Wealth taxes: a future battleground

That is my latest New York Times column, and it starts with this:

IF you’d like to know where American political debates are headed, the data suggest a simple answer. The next major struggle — in economic terms at least — will be over whether taxes on personal wealth should rise — and by how much.

The mathematical reality is that wealth is becoming more important, relative to income. In a new paper, “Capital Is Back: Wealth-Income Ratios in Rich Countries 1700-2010,” Professors Thomas Piketty and Gabriel Zucman of the Paris School of Economics have performed the heroic task of measuring wealth for eight leading economies: the United States, Canada, Britain, France, Italy, Germany, Japan and Australia.

Their estimates reveal some striking trends. For instance, wealth accumulation in these eight countries has risen relative to yearly production. Wealth-to-income ratios in these nations climbed from a range of 200 to 300 percent in 1970 to a range of 400 to 600 percent in 2010. Behind the changing ratios is some bad news, namely that slow productivity growth and slow population growth have depressed income growth, but also some good news — that relative peace and capital gains have preserved wealth.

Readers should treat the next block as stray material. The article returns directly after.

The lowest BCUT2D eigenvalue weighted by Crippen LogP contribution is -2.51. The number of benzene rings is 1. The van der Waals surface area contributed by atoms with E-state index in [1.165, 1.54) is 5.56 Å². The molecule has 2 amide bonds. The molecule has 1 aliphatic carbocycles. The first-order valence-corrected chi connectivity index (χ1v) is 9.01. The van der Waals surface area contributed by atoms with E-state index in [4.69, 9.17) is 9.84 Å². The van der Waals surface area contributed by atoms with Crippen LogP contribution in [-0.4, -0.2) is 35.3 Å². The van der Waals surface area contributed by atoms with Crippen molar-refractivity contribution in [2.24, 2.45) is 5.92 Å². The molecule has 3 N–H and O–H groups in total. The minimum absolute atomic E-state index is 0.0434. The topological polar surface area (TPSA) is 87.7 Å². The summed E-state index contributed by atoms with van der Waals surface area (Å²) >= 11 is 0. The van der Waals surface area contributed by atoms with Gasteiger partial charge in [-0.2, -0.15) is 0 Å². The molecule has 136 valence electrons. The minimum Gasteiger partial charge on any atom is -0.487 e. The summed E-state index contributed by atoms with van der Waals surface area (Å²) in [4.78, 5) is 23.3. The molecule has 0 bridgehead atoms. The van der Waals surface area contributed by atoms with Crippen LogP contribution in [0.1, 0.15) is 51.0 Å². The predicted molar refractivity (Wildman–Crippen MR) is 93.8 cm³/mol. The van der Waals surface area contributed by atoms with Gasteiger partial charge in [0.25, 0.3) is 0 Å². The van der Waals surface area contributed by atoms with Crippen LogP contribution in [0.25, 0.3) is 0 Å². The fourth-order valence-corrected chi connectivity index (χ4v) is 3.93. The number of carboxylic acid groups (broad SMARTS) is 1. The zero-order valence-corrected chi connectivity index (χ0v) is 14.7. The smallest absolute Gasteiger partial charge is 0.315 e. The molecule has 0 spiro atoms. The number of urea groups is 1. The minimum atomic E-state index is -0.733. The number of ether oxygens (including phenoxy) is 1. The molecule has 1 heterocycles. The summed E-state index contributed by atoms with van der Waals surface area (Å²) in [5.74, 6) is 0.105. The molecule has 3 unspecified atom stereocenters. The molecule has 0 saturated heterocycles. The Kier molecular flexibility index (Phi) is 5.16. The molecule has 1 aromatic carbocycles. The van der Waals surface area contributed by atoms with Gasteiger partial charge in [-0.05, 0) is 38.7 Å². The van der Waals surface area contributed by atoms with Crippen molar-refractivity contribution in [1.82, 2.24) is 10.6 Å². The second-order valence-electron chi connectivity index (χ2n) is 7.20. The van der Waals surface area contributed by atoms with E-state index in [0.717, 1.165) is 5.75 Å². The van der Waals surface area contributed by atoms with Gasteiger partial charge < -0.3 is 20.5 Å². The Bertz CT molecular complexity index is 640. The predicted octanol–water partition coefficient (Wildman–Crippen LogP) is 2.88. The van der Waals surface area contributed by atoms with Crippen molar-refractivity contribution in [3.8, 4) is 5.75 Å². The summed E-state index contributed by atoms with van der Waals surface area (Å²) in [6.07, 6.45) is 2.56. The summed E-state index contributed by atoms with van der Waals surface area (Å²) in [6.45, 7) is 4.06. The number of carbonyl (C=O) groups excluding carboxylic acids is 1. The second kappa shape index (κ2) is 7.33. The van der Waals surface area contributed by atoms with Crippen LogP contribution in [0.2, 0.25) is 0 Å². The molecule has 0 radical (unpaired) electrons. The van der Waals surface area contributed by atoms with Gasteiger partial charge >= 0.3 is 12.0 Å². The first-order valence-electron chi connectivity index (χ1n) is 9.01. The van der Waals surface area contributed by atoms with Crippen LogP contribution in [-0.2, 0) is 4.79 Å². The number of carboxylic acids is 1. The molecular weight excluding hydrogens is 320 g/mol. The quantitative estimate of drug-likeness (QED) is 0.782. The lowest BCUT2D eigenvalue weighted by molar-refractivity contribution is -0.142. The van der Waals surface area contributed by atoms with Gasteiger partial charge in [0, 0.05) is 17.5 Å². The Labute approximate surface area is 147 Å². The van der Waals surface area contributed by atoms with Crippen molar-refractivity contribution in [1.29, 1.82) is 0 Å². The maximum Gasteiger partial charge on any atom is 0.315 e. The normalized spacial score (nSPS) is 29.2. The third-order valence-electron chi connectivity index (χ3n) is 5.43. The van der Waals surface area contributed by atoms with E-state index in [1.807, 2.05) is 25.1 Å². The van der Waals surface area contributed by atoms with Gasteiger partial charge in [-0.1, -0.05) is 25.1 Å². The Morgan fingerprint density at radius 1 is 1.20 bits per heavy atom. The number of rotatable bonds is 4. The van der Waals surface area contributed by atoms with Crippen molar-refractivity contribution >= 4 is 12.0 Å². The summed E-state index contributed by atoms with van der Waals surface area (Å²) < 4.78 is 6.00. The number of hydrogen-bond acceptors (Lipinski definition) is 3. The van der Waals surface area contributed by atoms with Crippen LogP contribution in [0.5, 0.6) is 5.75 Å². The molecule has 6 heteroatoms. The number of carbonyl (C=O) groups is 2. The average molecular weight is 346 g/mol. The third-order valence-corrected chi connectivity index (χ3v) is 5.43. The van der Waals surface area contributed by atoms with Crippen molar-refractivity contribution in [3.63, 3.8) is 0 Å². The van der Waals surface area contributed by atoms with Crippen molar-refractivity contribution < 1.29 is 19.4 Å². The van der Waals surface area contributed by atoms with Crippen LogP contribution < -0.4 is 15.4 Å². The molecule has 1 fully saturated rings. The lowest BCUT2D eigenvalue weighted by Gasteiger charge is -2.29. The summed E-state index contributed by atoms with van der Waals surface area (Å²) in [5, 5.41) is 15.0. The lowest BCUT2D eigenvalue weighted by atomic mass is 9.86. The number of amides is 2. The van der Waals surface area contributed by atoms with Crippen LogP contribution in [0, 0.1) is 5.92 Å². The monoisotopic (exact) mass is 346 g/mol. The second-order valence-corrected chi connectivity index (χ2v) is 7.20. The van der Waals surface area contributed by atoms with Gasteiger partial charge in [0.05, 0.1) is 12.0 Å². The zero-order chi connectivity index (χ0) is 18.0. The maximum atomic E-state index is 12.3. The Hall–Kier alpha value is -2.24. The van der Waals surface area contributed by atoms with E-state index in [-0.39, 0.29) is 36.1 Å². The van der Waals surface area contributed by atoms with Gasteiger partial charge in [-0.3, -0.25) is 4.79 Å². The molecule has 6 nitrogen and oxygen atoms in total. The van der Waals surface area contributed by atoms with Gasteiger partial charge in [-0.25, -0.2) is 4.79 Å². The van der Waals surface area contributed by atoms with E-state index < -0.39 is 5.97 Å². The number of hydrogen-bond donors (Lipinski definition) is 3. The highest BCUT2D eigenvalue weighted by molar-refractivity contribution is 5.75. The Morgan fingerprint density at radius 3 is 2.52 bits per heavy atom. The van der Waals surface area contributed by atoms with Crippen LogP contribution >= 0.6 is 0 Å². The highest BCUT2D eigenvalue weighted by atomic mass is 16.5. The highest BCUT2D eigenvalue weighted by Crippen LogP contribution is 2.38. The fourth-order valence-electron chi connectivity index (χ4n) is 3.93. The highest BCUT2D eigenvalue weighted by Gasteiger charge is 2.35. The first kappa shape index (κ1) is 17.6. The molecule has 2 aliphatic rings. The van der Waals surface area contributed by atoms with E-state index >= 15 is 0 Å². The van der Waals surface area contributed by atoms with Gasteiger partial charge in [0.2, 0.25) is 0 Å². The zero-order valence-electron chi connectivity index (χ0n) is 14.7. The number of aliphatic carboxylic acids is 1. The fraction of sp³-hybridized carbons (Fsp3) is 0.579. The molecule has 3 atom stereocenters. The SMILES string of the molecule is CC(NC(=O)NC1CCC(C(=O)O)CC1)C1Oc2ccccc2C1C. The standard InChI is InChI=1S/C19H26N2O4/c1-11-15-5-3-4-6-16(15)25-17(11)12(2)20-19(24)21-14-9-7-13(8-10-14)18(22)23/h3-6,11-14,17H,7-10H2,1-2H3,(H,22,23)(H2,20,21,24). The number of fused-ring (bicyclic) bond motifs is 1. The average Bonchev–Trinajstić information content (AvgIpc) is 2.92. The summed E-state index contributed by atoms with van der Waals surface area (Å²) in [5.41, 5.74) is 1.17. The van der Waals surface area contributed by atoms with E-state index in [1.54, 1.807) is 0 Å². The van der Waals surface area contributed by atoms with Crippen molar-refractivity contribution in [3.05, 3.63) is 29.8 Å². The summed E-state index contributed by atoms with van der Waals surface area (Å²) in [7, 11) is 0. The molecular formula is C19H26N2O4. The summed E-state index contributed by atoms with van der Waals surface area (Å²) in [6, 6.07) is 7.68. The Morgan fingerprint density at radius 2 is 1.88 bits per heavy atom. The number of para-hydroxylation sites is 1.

I would say that we have much become much more efficient in preserving old wealth than in creating new wealth, and this is overall a worrying trend.

I argue that debt to wealth ratios are usually manageable, even in the case of Japan.  The real issue is that politics can make it very difficult to tax wealth and in that sense fiscal problems remain real and are fundamentally tied to governance, not debt to gdp ratios.

Overall I favor consumption taxes myself, for the traditional reasons.  But with rising wealth to income ratios, governments are sure to look where the money is.  I expect this to be a major battle, as it already is in Italy with the recent debate over the IMU property taxes.

There is much more in the column, you can read the whole thing here.


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